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Potato Gratin-to peel or not to peel

RVAwino Nov 25, 2008 03:24 AM

I'm in charge of potatoes for Turkey Day this year. I wanna make a killer potato gratin that will make a big splash. Here's my question:
I'm a big fan of potato skins. Would it make a difference if I didn't peel the potatoes?
Also, milk or cream? Or both? I want it to be good but not too unhealthy.

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    bnemes3343 RE: RVAwino Nov 25, 2008 03:28 AM

    Peel. Cream. Here's a link to a recipe from Everyday Food that aired over the weekend. They used goat cheese as well. Looked like a killer dish to me.

    http://www.pbs.org/everydayfood/recip...

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      ginnyhw RE: RVAwino Nov 25, 2008 03:33 AM

      Peel. Julia Childs is my favorite recipe and she uses whole milk and lots of butter and gruyere cheese- it's in the mastering the Art of French Cooking.

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        dalaimama RE: RVAwino Nov 25, 2008 03:46 AM

        Peel.

        Potato gratin is supposed so be smooth and creamy and potato skins would be an odd element in that particular dish.

        And I second the Julia Child recipe with gruyere. It's the one I use and it's fabulous. Use whole milk. Do not use skim. Do not use 2%. It won't set up right and it won't taste as good.

        One thing I've done in the past is layers of sweet potato, chives, gruyere, and then russet potato for the next layer and alternate like that.

        Get a cheap Japanese mandolin - it makes slicing the potatoes a breeze.

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          Diane in Bexley RE: RVAwino Nov 25, 2008 05:40 AM

          Don't peel. I am lazy and would rather scrub potatoes well than peel. I also use either Julia's recipe with Gruyere cheese or Jacques Pepin with chicken stock instead of cream. I slice the potatoes in the processor very thinly and you really dont taste the peel when they are that thin.

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            Hungry Celeste RE: RVAwino Nov 25, 2008 06:59 AM

            It depends. Are you aiming for a fancy dish, with a smooth texture and pale, even appearance? Then peel. Don't peel if you're seeking a rustic side, with some visual contrast, slightly bitter flavor note from the peels, and a more toothsome texture. I make a very simple but good ham & gruyere gratin using unpeeled, parboiled potatoes layered with grated gruyere, some heavy cream w/a garlic clove smashed into it, and very thinly sliced ham or prosciutto. It's substantial enough to serve as a main dish. Since you're planning a side dish, you might choose to peel, and lighten the dish by using light cream, a little sage, some black pepper, and a little restraint with the cheese.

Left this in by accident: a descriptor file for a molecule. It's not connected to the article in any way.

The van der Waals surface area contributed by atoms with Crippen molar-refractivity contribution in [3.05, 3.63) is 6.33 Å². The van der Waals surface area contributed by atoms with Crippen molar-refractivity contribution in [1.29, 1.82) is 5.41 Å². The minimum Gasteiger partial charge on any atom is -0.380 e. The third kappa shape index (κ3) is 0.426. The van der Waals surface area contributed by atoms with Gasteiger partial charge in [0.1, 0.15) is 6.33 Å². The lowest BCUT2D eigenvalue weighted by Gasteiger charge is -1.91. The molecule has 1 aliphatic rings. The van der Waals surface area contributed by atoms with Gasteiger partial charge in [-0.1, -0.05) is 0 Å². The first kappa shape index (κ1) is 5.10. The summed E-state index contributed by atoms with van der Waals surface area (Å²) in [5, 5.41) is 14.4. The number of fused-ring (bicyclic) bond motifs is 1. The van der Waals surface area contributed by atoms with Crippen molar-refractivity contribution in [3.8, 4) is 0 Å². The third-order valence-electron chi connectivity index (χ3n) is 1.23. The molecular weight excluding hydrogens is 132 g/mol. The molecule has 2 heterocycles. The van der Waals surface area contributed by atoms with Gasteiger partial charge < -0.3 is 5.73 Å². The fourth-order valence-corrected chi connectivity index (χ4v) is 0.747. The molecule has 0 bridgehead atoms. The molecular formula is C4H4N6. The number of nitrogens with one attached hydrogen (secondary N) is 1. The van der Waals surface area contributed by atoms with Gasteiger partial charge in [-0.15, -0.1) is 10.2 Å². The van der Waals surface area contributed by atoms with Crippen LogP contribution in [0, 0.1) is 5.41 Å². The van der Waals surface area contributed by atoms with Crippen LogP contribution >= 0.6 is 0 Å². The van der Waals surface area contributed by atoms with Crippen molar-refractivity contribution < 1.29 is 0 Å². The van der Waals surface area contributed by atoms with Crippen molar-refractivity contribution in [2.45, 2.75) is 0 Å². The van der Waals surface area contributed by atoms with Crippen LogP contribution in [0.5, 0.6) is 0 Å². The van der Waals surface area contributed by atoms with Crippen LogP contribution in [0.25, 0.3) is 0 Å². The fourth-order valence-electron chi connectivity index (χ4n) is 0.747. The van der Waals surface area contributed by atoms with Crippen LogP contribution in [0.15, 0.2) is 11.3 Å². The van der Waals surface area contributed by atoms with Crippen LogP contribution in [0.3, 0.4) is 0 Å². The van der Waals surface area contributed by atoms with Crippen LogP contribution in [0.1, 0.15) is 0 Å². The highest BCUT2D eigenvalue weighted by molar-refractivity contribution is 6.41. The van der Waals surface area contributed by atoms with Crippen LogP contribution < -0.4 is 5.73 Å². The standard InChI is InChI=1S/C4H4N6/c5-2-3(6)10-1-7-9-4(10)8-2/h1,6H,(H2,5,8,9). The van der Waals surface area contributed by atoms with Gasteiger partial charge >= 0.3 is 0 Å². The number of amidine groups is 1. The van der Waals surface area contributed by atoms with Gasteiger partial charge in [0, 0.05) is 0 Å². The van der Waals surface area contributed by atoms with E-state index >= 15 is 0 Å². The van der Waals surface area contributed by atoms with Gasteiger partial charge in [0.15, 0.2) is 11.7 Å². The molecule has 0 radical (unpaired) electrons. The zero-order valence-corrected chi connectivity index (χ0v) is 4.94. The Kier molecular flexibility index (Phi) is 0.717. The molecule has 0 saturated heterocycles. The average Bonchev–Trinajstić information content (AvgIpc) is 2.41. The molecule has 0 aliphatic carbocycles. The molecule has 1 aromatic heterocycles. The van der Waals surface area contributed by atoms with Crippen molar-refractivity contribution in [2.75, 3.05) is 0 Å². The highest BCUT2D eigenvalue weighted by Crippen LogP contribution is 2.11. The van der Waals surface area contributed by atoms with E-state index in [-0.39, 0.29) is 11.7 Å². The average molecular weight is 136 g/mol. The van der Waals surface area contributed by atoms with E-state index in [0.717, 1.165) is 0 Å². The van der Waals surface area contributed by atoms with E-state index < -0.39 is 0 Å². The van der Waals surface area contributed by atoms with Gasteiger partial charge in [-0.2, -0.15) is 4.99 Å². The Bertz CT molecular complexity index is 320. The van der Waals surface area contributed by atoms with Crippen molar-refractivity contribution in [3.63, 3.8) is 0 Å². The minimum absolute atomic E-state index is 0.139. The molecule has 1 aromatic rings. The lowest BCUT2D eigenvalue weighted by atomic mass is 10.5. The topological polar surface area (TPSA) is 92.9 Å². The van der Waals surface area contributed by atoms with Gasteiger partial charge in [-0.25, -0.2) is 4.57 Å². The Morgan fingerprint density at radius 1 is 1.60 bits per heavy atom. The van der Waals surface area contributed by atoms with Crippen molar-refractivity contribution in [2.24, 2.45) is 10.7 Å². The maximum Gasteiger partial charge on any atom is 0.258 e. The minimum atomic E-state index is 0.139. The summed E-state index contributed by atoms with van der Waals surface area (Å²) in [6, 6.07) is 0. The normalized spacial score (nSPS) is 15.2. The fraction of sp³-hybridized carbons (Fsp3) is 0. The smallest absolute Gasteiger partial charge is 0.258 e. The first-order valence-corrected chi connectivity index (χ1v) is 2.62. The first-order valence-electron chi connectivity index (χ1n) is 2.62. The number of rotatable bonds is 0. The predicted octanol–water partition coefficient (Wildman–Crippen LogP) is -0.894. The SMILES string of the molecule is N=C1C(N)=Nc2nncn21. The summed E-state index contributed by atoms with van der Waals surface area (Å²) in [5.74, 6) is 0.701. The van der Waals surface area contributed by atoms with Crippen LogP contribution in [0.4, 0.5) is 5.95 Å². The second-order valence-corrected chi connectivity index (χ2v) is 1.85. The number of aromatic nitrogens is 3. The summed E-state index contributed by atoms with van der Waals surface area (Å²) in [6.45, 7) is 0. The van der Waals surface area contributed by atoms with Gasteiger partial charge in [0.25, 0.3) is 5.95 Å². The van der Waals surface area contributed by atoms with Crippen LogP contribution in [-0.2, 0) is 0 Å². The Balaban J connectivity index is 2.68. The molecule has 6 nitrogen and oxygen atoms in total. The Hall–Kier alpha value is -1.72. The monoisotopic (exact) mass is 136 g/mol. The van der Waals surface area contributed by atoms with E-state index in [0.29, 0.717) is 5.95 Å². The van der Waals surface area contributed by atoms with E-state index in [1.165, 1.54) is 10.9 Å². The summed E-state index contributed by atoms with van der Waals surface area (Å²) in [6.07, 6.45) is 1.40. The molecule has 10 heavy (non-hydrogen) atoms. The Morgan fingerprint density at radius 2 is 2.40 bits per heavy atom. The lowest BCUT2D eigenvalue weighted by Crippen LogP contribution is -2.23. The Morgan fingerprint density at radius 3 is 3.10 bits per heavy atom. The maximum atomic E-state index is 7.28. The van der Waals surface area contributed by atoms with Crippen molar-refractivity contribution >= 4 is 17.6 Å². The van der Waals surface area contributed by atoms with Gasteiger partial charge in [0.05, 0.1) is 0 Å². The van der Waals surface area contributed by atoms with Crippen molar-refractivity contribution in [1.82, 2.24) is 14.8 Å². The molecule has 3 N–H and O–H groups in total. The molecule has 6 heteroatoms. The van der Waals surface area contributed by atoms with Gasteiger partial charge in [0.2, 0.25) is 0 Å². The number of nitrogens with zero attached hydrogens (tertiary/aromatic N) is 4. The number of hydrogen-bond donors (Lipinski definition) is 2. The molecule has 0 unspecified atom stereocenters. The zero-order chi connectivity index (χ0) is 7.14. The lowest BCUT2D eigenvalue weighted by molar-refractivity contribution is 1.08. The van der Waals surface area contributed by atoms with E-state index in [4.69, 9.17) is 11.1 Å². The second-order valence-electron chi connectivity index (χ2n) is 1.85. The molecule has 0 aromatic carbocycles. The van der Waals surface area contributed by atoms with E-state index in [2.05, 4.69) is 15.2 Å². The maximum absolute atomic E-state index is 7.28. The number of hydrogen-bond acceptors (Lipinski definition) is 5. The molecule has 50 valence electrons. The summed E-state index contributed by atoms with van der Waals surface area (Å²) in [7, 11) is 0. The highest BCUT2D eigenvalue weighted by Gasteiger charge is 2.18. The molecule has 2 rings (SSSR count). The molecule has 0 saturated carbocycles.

1. Karl S RE: RVAwino Nov 25, 2008 07:08 AM

              Peeling is not necessary. It creates a more uniform look, but it's also a holdover from the days when potatoes were filthy with manure (now, they get an industrial power wash before bagging) and when French-standard restaurant staffs had lots of people to do peeling. A lot (a lot) of recipes specify it automatically without really considering the necessity of it.

              I prefer to keep my nutrients and not throw them away.

              1 Reply
              1. re: Karl S
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                Hungry Celeste RE: Karl S Nov 25, 2008 07:45 AM

                On the other hand, pesticide residues & other toxins are concentrated in the skin of potatoes. If you're a hardcore potato-skin fan, you might consider buying organic.

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                esstrink RE: RVAwino Nov 25, 2008 07:52 AM

                Peeling is traditional but in no way necessary. The dish will still turn out. It'll just be more rustic. Use half cream and half milk if you want to cut down on fat. It'll still be good.

                Made with cream or milk it's called gratin dauphinois. If you use beef stock instead (way lower fat) it's called gratin savoyard. Personally, I like fat. Cheers!

                1. heidipie RE: RVAwino Nov 25, 2008 10:19 AM

                  Don't bother to peel. I love Julia's recipe from The French Chef Cookbook.

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